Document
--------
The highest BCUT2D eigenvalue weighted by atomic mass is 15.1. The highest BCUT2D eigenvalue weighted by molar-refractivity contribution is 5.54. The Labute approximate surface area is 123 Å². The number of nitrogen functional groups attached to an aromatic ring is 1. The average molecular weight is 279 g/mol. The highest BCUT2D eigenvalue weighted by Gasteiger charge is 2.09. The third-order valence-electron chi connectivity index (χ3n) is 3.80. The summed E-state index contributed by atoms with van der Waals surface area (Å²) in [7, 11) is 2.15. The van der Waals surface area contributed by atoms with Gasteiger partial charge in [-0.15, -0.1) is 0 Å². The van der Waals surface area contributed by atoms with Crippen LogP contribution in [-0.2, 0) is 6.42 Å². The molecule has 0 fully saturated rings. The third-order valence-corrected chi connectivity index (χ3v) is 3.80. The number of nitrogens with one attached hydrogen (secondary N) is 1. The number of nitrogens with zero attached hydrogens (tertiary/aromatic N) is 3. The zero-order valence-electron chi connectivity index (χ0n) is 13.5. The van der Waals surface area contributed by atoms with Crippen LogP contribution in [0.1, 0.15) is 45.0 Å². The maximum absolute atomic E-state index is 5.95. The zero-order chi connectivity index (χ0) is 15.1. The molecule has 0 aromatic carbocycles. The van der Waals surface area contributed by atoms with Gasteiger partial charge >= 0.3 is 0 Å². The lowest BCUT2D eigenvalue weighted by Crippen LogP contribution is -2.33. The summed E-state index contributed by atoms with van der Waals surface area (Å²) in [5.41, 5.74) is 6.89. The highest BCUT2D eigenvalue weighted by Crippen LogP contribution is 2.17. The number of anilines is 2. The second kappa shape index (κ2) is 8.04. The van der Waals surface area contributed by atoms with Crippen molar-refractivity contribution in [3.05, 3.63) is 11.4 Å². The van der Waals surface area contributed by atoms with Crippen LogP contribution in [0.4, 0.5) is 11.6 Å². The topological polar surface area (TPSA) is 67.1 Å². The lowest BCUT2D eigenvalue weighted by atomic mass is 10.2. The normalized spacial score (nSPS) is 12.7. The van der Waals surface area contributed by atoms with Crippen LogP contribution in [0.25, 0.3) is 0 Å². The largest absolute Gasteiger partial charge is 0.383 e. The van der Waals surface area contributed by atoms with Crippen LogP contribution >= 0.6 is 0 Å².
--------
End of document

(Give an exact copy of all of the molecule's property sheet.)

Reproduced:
The highest BCUT2D eigenvalue weighted by atomic mass is 15.1. The highest BCUT2D eigenvalue weighted by molar-refractivity contribution is 5.54. The Labute approximate surface area is 123 Å². The number of nitrogen functional groups attached to an aromatic ring is 1. The average molecular weight is 279 g/mol. The highest BCUT2D eigenvalue weighted by Gasteiger charge is 2.09. The third-order valence-electron chi connectivity index (χ3n) is 3.80. The summed E-state index contributed by atoms with van der Waals surface area (Å²) in [7, 11) is 2.15. The van der Waals surface area contributed by atoms with Gasteiger partial charge in [-0.15, -0.1) is 0 Å². The van der Waals surface area contributed by atoms with Crippen LogP contribution in [-0.2, 0) is 6.42 Å². The molecule has 0 fully saturated rings. The third-order valence-corrected chi connectivity index (χ3v) is 3.80. The number of nitrogens with one attached hydrogen (secondary N) is 1. The number of nitrogens with zero attached hydrogens (tertiary/aromatic N) is 3. The zero-order valence-electron chi connectivity index (χ0n) is 13.5. The van der Waals surface area contributed by atoms with Crippen LogP contribution in [0.1, 0.15) is 45.0 Å². The maximum absolute atomic E-state index is 5.95. The zero-order chi connectivity index (χ0) is 15.1. The molecule has 0 aromatic carbocycles. The van der Waals surface area contributed by atoms with Gasteiger partial charge >= 0.3 is 0 Å². The lowest BCUT2D eigenvalue weighted by Crippen LogP contribution is -2.33. The summed E-state index contributed by atoms with van der Waals surface area (Å²) in [5.41, 5.74) is 6.89. The highest BCUT2D eigenvalue weighted by Crippen LogP contribution is 2.17. The number of anilines is 2. The second kappa shape index (κ2) is 8.04. The van der Waals surface area contributed by atoms with Crippen molar-refractivity contribution in [3.05, 3.63) is 11.4 Å². The van der Waals surface area contributed by atoms with Crippen LogP contribution in [0.4, 0.5) is 11.6 Å². The topological polar surface area (TPSA) is 67.1 Å². The lowest BCUT2D eigenvalue weighted by atomic mass is 10.2. The normalized spacial score (nSPS) is 12.7. The van der Waals surface area contributed by atoms with Crippen LogP contribution in [0.25, 0.3) is 0 Å². The largest absolute Gasteiger partial charge is 0.383 e. The van der Waals surface area contributed by atoms with Crippen LogP contribution >= 0.6 is 0 Å².